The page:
HIGHFIELD club captain Fintan O’Sullivan can vividly remember the moment he discovered the 2019/20 All-Ireland League season had been cancelled.
When domestic rugby was initially suspended on March 12, the Woodleigh Park side found themselves nine points clear at the summit of the Division 1B table with just four games left.
Fast forward seven days and O’Sullivan reconvened with player-coach Timmy Ryan to discuss how best to deal with a potential return to competitive action.
It was at this point that news filtered through that their campaign was brought to an abrupt end.
“We were out walking. Chatting about trying to get back on track. Then his phone starts going mad, flying off the handle. He looks at his phone and he says ‘the season has been cancelled by the IRFU. There has been a statement released’.
“He read it out loud and we didn’t really talk for about 10 or 15 minutes. We were just walking! I think we were both just so gutted. There’s that initial borderline grievance. There’s denial at the start.
“You’re kind of going ‘ah no, we can play it in July. We can play it in August, we can do this. We can figure it out’. I reckon there’s some people up in Highfield still feel that way.”
Now that almost four months have passed since their final game of the term, O’Sullivan and his team-mates have fully come to terms with missing out on their fourth promotion in just six years.
Despite being on the brink on reaching the top-flight before the coronavirus outbreak took hold, he has no qualms about the decision reached by the IRFU.
“It’s a line in the sand for me and the lads anyway. It’s done now. I was asked before going into 1B what are expectations and I said ‘minimum top-four’. I think I got a lot of wry smiles and grins from people when I said it, because they probably didn’t believe me.
“We were in a really good position to outright win that league. Let alone top four. We were all incredibly disappointed for it to end that way, but it’s self- explanatory.
“There’s no problem there really. It was the right decision in the end.”
Having steered the ship for the Cork city outfit’s incredible rise through the ranks, the aforementioned Ryan will be moving on to pastures new in the coming months. Following an eventful professional career that encompassed spells at Munster, Toulon, Newcastle Falcons and Dragons, he returned to his boyhood club in 2014.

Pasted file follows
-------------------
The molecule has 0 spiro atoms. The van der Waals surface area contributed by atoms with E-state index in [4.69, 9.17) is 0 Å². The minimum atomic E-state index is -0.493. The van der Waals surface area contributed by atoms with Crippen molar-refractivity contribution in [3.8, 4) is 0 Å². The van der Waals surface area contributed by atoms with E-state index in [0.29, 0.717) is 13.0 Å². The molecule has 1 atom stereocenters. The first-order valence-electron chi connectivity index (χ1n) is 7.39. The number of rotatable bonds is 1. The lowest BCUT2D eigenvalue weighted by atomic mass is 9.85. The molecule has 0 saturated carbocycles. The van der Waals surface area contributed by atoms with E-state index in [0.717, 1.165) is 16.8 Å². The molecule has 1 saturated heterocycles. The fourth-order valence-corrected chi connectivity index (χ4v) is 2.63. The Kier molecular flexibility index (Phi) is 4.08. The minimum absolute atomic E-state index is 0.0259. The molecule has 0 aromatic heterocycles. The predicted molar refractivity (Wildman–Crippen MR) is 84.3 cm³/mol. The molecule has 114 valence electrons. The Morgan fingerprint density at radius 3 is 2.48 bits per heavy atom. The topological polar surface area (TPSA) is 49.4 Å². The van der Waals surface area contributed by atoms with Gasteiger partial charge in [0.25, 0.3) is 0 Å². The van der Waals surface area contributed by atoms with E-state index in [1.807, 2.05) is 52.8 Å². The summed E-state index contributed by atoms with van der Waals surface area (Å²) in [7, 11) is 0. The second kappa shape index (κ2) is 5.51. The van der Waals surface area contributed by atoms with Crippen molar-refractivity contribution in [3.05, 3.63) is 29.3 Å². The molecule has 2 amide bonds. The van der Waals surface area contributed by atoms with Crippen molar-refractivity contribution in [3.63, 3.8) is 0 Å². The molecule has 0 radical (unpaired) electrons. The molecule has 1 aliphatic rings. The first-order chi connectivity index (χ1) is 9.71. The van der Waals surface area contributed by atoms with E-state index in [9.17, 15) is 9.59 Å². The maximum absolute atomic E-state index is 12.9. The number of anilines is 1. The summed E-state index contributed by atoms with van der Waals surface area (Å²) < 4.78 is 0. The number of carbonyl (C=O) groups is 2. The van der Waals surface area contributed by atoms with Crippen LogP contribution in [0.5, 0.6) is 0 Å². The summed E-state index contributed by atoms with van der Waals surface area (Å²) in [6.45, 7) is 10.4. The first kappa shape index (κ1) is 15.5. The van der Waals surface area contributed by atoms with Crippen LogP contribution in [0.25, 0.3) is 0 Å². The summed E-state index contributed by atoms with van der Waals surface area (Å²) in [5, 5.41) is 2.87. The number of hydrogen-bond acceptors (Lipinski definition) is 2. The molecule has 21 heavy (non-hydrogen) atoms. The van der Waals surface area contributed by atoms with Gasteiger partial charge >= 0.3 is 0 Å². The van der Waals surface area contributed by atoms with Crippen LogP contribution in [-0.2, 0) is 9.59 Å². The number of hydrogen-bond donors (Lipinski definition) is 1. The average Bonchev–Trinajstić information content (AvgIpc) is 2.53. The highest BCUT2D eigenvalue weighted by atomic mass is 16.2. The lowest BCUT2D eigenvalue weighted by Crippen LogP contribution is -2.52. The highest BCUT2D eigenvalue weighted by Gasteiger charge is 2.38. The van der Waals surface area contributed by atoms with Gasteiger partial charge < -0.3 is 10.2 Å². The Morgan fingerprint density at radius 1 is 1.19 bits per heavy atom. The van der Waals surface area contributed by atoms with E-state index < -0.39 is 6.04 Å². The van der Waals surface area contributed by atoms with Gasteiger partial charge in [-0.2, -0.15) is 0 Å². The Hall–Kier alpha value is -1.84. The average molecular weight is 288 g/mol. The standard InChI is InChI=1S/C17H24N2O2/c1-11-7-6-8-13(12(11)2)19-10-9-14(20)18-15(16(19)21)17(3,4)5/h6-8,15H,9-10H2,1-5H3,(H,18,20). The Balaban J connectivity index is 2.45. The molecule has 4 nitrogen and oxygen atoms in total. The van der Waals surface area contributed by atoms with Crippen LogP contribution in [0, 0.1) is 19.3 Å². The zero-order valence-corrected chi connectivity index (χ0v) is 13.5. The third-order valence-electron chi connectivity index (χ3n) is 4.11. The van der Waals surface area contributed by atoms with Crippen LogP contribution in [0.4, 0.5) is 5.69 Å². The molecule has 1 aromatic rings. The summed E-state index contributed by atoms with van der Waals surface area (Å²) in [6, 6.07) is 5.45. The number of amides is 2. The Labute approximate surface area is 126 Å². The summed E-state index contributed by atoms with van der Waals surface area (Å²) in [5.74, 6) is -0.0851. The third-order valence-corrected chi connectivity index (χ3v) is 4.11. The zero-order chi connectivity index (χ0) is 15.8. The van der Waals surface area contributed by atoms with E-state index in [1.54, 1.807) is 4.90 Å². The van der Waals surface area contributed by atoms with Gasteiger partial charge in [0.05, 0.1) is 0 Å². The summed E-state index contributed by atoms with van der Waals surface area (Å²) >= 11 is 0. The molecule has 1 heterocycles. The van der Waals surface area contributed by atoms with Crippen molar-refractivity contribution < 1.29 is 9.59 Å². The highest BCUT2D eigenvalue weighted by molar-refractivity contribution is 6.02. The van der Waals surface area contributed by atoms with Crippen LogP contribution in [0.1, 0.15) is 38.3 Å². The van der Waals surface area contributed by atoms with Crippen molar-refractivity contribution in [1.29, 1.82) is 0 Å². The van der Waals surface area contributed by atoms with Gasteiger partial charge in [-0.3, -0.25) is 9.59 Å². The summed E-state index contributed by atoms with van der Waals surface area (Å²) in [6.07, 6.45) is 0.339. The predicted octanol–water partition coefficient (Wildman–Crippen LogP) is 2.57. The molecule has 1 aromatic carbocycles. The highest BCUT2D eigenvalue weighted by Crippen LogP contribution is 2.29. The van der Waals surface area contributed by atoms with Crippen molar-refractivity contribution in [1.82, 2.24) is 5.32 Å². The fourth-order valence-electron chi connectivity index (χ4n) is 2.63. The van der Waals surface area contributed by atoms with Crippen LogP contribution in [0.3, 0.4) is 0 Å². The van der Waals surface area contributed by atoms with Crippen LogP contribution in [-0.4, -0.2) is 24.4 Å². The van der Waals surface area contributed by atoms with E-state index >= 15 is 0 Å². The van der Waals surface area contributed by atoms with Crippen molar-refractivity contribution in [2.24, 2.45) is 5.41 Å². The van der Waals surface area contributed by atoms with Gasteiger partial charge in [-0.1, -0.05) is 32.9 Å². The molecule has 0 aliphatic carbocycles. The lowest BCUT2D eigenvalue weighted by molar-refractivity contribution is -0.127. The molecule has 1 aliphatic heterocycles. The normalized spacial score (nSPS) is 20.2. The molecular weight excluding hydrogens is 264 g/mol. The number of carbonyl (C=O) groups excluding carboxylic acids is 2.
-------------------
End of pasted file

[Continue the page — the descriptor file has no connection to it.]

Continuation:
Not only did he make a massive contribution off the field, but Ryan continued to push high standards as a playing member of the squad featuring on numerous occasions in the most recent campaign.
While acknowledging a void will need to be filled at tighthead prop within the first-team squad, O’Sullivan has full confidence in the abilities of new head coach Conor Quaid. After serving his apprenticeship in an assistant role, the 38-year-old will be tasked with keeping Highfield on an upward spiral.
“He [Quaid] was the eyes and ears along with Maurice Power on the sideline. Maurice is with us for the last four or five years as well. Quaidy has a great feel for how we play. He has seen it all from the sideline. He’ll be able to continue doing that.
“Timmy, when he’s in the middle of it, there’s only so much he can do. Going forward it’s really good to have someone like Quaidy there as a continuity from the coaching side of things.”
Though the path has seemingly been cleared for a return to club rugby in September, it remains unclear what the 2020/21 season will look like.
Whatever structures are put in place, O’Sullivan is adamant Highfield will be hoping to complete some ‘unfinished business’ as far as the All-Ireland League is concerned.
“You hear people throwing out all of these ideas. I don’t know if there’s validity in any of them. I can’t speak for everyone in Highfield, but I’m relatively sure everyone wants an AIL full season again. We want another crack at the whip.
“We have unfinished business to a certain extent with the AIL.
“We felt we were good enough to be in 1A and we want that opportunity again to get there,” O’Sullivan said.